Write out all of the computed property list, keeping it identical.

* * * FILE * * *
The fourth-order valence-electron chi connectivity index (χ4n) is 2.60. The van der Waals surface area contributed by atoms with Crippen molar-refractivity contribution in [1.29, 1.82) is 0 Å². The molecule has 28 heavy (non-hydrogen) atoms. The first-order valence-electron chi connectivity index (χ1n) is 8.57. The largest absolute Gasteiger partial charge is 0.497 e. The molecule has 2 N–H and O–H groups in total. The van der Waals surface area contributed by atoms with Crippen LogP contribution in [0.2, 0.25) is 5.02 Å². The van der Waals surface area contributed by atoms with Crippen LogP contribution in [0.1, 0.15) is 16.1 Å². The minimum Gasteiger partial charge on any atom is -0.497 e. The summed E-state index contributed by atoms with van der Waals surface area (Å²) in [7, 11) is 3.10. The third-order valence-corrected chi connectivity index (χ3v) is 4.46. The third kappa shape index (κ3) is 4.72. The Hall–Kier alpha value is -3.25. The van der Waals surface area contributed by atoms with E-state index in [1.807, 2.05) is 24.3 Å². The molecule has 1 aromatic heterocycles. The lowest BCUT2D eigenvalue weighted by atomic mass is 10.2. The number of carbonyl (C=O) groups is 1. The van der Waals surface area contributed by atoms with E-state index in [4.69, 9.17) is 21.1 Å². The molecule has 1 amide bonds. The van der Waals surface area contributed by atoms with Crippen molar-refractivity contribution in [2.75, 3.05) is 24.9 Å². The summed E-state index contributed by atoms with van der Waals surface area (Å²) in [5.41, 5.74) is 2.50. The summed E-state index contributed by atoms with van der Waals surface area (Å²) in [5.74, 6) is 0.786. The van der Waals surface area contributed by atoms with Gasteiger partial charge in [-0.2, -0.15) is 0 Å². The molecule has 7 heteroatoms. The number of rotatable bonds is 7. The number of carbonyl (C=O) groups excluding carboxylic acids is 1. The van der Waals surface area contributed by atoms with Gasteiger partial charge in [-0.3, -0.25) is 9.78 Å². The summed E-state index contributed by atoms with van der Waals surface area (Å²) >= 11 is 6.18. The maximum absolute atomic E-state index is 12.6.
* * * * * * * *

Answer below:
The fourth-order valence-electron chi connectivity index (χ4n) is 2.60. The van der Waals surface area contributed by atoms with Crippen molar-refractivity contribution in [1.29, 1.82) is 0 Å². The molecule has 28 heavy (non-hydrogen) atoms. The first-order valence-electron chi connectivity index (χ1n) is 8.57. The largest absolute Gasteiger partial charge is 0.497 e. The molecule has 2 N–H and O–H groups in total. The van der Waals surface area contributed by atoms with Crippen LogP contribution in [0.2, 0.25) is 5.02 Å². The van der Waals surface area contributed by atoms with Crippen LogP contribution in [0.1, 0.15) is 16.1 Å². The minimum Gasteiger partial charge on any atom is -0.497 e. The summed E-state index contributed by atoms with van der Waals surface area (Å²) in [7, 11) is 3.10. The third-order valence-corrected chi connectivity index (χ3v) is 4.46. The third kappa shape index (κ3) is 4.72. The Hall–Kier alpha value is -3.25. The van der Waals surface area contributed by atoms with E-state index in [1.807, 2.05) is 24.3 Å². The molecule has 1 aromatic heterocycles. The lowest BCUT2D eigenvalue weighted by atomic mass is 10.2. The number of carbonyl (C=O) groups is 1. The van der Waals surface area contributed by atoms with E-state index in [4.69, 9.17) is 21.1 Å². The molecule has 1 amide bonds. The van der Waals surface area contributed by atoms with Crippen molar-refractivity contribution in [2.75, 3.05) is 24.9 Å². The summed E-state index contributed by atoms with van der Waals surface area (Å²) in [5.41, 5.74) is 2.50. The summed E-state index contributed by atoms with van der Waals surface area (Å²) in [5.74, 6) is 0.786. The van der Waals surface area contributed by atoms with Gasteiger partial charge in [-0.2, -0.15) is 0 Å². The molecule has 7 heteroatoms. The number of rotatable bonds is 7. The number of carbonyl (C=O) groups excluding carboxylic acids is 1. The van der Waals surface area contributed by atoms with Gasteiger partial charge in [-0.3, -0.25) is 9.78 Å². The summed E-state index contributed by atoms with van der Waals surface area (Å²) >= 11 is 6.18. The maximum absolute atomic E-state index is 12.6.